“I want to be a normal girl,” M. says.
We’re driving home from a long day of kindergarten and afterschool daycare for her, work for me. Stuck in traffic. It’s already getting dark. I adjust the rear-view mirror but there isn’t enough light to make out the expression on her face.
“What do you mean?” I say, trying to sound curious but calm. “I think you ARE a normal girl.”
“I mean long hair. And a vagina.”
I remind her that girls can have penises, too, and that we know quite a few other girls who do. “And Grandma and Aunt M. both have short hair, and they’re both girls. Aren’t they normal?”
“Yeah, but it’s less normal. MOST girls have a vagina and long hair. That’s more normal.”
“Huh,” I say, in my most respectful, “that’s an interesting point” tone of voice. Five year olds have a lot of theories about the world. Most of them, I am finding, are pretty spot-on. In the society we inhabit, it is indeed considered far more “normal” for a girl to have a vagina than a penis. M. knows this; she’s no fool.
“Well,” I say, “You can have the vagina and the long hair if that’s what you want. It’s your decision.”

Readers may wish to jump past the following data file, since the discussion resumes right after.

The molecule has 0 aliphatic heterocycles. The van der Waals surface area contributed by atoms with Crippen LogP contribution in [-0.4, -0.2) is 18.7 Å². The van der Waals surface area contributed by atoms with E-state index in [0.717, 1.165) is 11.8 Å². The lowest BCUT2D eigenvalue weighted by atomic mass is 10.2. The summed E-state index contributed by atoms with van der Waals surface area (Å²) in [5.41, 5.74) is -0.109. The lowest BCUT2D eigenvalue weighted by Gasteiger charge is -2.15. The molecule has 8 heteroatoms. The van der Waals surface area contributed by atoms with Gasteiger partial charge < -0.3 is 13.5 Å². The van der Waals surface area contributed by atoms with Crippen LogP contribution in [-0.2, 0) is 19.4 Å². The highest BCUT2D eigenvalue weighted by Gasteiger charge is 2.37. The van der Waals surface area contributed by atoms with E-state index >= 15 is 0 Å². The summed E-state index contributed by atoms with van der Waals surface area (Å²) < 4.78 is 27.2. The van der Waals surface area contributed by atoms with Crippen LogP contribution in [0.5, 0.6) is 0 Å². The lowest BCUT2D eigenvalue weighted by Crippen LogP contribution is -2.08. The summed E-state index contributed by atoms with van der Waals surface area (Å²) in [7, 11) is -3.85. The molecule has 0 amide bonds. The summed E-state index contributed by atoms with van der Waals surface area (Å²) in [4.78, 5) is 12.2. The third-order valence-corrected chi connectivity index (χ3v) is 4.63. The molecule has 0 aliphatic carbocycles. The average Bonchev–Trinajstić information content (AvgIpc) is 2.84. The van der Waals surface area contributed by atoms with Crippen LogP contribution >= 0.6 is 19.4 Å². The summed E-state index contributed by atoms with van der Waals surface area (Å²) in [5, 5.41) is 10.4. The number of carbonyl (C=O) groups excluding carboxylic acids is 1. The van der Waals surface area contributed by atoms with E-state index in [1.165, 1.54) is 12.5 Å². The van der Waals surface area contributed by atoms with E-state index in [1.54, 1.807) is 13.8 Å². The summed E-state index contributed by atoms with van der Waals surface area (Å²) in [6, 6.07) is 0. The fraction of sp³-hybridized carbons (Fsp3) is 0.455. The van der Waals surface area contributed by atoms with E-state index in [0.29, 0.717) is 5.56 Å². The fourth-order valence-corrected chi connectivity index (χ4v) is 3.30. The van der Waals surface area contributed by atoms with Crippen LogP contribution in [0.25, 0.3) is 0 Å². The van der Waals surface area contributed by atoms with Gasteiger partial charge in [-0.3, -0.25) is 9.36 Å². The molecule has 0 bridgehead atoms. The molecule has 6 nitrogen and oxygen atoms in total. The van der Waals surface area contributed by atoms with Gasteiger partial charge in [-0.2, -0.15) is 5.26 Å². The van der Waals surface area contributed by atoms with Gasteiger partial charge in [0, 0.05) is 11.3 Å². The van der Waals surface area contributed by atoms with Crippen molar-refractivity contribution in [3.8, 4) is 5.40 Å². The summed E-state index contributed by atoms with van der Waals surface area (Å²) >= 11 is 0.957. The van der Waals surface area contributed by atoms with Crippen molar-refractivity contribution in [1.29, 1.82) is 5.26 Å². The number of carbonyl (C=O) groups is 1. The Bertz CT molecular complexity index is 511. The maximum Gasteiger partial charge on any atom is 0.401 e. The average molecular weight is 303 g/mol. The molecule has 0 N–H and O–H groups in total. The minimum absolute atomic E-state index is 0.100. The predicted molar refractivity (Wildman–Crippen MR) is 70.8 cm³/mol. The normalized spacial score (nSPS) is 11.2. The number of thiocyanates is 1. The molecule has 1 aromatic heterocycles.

We drive the rest of the way home in silence.
At bedtime that night, it is time for another five-year-old specialty: Questions I can’t answer.
“Mama, why are there separate bathrooms for girls and for boys?”
M. just started kindergarten a few weeks ago. And, like every other elementary school, they have separate bathrooms for boys and girls. Her preschool didn’t. She’s taken note of the change.
“That’s a really good question.” I’m stalling. I’m stumped. This is far worse than “Why is the sky blue?” (Another question I can’t answer, but at least THAT one I can look up on my iPhone.)
If everything I’ve taught my child is true – that girls can have penises and boys can have vaginas, that everyone gets to decide what gender they are, what they want to wear, what pronouns they want to use, what toys they want to play with, and that this whole “gender thing” is one big, beautiful, messy muddle – then the idea of two separate bathrooms makes no sense at all.
“I don’t know why they have separate bathrooms, honey. It’s pretty silly, isn’t it?”
“And Mama, what about people who are both – part boy and part girl, like T?” (Our friend T. is genderqueer, identifying as neither male nor female.) “What bathroom would T. use?”
“I’m not sure.”
M. is quiet, biting her lip and thinking it over. We snuggle up in bed and ponder the strangeness of the world in silence.
Later, I sit down with Kate Bornstein’s book, Gender Outlaw, and come across the best answer I can imagine to M.’s questions:
It’s not sane to call a rainbow black and white.